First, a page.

Andrew Svabik, a recent graduate in philosophy, politics and law with a minor in Japanese, has been awarded a Fulbright scholarship to become an English teaching assistant in Cambodia. The NAU Honors College and Model United Nations member has aligned his passion for international engagement with his desire to make a difference in the lives of others.
Svabik’s passion for making a positive difference and his variety of experiences at NAU led him to apply for the Fulbright Scholarship, a program renowned for fostering cultural exchange and understanding.
Most English teaching assistantship programs required a degree in either English or education, but Svabik had experience tutoring and being a peer mentor, and the requirements noted for Cambodia were less stringent on declared majors.
“I saw that teaching role and that was especially interesting to me. I just really wanted to go and make a difference,” Svabik said.
His decision also arose from his interest in the country’s history, culture and economics, which Svabik spent the last year researching. He sees Fulbright as a launchpad for his future career in international service and envisions working with various UN-affiliated agencies, leveraging the opportunities the Fulbright experience offers to expand his global network and gain firsthand knowledge of on-the-ground work.
“I want to encourage anyone to apply for a Fulbright or any sort of international scholarship because they are so attainable,” Svabik said. “I don’t have any English teaching experience, but I was still given this opportunity, so anyone, regardless of doubts or perceptions surrounding their qualifications, should go for it.”
Discovering a dream university
Svabik, who is from Goodyear, started his journey to NAU in high school when, as president of the math club and UN club member, he attended NAU’s High School Math Day. He also spent a week in McConnell Hall during his time with Arizona Boys State, a competitive summer leadership camp designed to educate students about the mechanics of the government, foster civic engagement and offer networking opportunities.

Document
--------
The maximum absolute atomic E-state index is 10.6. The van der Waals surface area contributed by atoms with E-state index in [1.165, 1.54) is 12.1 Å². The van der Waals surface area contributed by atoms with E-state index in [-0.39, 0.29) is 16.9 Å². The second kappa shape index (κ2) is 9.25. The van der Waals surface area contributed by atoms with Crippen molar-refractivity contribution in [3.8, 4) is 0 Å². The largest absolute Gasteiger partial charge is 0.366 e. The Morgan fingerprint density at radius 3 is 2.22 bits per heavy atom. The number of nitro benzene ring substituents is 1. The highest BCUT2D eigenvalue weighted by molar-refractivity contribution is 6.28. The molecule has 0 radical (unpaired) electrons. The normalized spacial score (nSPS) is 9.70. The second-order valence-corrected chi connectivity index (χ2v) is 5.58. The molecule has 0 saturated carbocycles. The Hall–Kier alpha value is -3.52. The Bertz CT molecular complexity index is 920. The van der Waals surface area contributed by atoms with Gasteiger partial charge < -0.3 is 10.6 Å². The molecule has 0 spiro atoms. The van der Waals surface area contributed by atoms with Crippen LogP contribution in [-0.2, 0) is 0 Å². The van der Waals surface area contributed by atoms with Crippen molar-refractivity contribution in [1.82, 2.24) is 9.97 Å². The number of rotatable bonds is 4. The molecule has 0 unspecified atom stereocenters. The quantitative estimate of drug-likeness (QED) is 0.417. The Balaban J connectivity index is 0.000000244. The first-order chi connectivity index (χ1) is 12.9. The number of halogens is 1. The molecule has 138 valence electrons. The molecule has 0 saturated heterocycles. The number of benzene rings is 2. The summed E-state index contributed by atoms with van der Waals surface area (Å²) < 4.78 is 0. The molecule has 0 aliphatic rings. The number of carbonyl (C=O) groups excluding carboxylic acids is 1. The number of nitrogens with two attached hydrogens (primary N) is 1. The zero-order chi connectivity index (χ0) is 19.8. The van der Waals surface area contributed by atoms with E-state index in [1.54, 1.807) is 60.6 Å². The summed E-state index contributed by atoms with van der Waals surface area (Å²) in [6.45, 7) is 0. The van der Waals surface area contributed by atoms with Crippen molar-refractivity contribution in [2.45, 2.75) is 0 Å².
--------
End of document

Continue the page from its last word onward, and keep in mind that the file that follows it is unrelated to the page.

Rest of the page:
“I was acquainted with the different spaces on campus like The DüB and Old Main, and I really like the lush greenery and lively campus atmosphere; it was such a nice reprieve from the heat of Phoenix,” Svabik said. “I just fell in love with the campus. I just kept thinking, ‘I really want to go here.’”
He recalls feeling welcomed from day one at NAU and discovering many opportunities, including Model UN. One of his most cherished memories from his time at NAU was when he was selected as a delegate to a Model United Nations conference at McGill University in Montreal. Although unconventional for a first-year student to participate at such a level, Svabik embraced the challenge.
“It’s one the most prestigious and difficult conferences in North America—it was awesome. I was able to travel with upper-class students from the club, meet students from all over the world, do our Model UN competition and wander around Montreal,” Svabik said.
The experience not only elevated his confidence but also allowed him to travel, explore Montreal and get to know his clubmates better. He also was in Montreal when news of COVID-19 began to circulate, and upon returning to NAU, he recalls feelings as though the world went into chaos and travel experiences were taken off the table.
Navigating challenges and finding resilience
Because of the pandemic, two study abroad options fell through—a Fulbright summer study abroad in England was canceled in 2020, and the next year a program to Japan was canceled. Despite this setback, the change of plans opened doors to unexpected and rewarding experiences for Svabik.
“I would say that experience—not going was actually better than going, which is kind of antithetical to what you hear about study abroad,” Svabik said. “I picked up classes in the philosophy department and in the Honors College and that just broadened my horizons—historically, philosophically and all these different ways.”